Strengthen the upper body and enjoy a deep spine and arm stretch in Seal Pose…
Seal Pose (Bhujangasana) is a beginner yoga pose that provides a deeper spinal stretch than Sphinx Pose, and is also very similar to Cobra Pose, but with a few key differences (the hands are stretched in front of the shoulders rather than underneath, and the legs are spread wide to provide a strong base anchoring you to the floor). This pose may be a bit easier on the shoulders and lower back than Cobra, but it provides a deeper stretch than Sphinx.
Seal pose helps to stretch the lower spine, and also promotes healing in the sacral region. It also strengthens the arms, shoulders, and back, while releasing the large muscles in the hips, glutes, and lower back. It may also stimulate the thyroid gland, and energize the adrenal glands, restoring balance to the body’s energy systems.
To modify the pose, you can rest your chest on a bolster, or adjust your legs wider or closer together to find the position that is most comfortable for you. You may wish to place a folded blanket beneath the pubic bone for comfort. For a gentle stretch for the wrists and arms, try turning your fingers outwards in the pose. This pose is typically done in Yin Yoga sequences, so it is held for several minutes. If you find the full pose too extreme to hold for the full period, please rest your forehead on your hands as needed, or alternate with Sphinx Pose.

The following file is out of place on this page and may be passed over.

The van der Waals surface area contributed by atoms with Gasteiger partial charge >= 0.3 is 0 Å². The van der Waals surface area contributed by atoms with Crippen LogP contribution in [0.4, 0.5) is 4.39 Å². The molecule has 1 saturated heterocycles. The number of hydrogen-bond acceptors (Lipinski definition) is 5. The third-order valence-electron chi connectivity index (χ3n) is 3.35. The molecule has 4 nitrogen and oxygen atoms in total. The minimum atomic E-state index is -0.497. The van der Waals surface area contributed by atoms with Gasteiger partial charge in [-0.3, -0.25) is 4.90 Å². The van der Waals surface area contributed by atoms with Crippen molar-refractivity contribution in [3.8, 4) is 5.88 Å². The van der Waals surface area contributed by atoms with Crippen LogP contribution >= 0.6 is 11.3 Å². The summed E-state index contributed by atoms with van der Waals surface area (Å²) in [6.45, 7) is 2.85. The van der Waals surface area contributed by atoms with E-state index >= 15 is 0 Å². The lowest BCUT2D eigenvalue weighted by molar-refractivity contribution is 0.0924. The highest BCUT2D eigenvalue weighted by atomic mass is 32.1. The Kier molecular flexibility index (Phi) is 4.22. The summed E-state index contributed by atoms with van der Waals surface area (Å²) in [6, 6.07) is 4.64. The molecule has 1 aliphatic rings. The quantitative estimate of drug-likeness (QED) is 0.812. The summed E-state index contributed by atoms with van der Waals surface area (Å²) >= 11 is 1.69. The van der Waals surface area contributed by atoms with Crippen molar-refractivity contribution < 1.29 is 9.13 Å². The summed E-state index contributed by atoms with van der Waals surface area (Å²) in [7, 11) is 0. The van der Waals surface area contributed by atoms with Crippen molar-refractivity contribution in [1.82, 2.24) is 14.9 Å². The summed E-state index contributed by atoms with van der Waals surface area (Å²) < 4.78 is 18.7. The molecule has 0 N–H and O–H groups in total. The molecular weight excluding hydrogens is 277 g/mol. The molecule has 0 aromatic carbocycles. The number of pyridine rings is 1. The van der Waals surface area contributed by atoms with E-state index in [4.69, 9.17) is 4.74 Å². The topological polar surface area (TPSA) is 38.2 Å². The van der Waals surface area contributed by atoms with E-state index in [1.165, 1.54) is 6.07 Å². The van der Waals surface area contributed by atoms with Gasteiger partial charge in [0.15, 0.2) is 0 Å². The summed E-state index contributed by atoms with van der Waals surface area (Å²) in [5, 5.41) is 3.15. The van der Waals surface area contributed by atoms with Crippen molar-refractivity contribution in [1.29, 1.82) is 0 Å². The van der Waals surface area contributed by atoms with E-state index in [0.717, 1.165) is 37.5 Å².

Those who are experiencing lower back pain, headache, or who are pregnant should avoid this pose.
How to Do Seal Pose:
- Lie on your stomach, legs a comfortable distance from each other.
- Bring your palms flat on the floor and adjust the distance of your hands away from your body, according to the sensations in your lower back: bring the hands forward to reduce the sensations or widen the position of the arms to accommodate your shoulders
- The neck can stay neutral, or you can gently drop the head back or forward, supporting your chin with your fists if you wish.
- Relax your buttocks, and hold the pose for 3 to 5 minutes. Eventually, this pose can be held up to 20 minutes.
- To come out of the pose, gently lower the chest on the floor and lie down, forehead on your hands.
- Follow with a counter pose, such as Child’s Pose with your knees spread wide, and rest here for a few minutes.
Read more at EkhartYoga.com, or watch a demo here…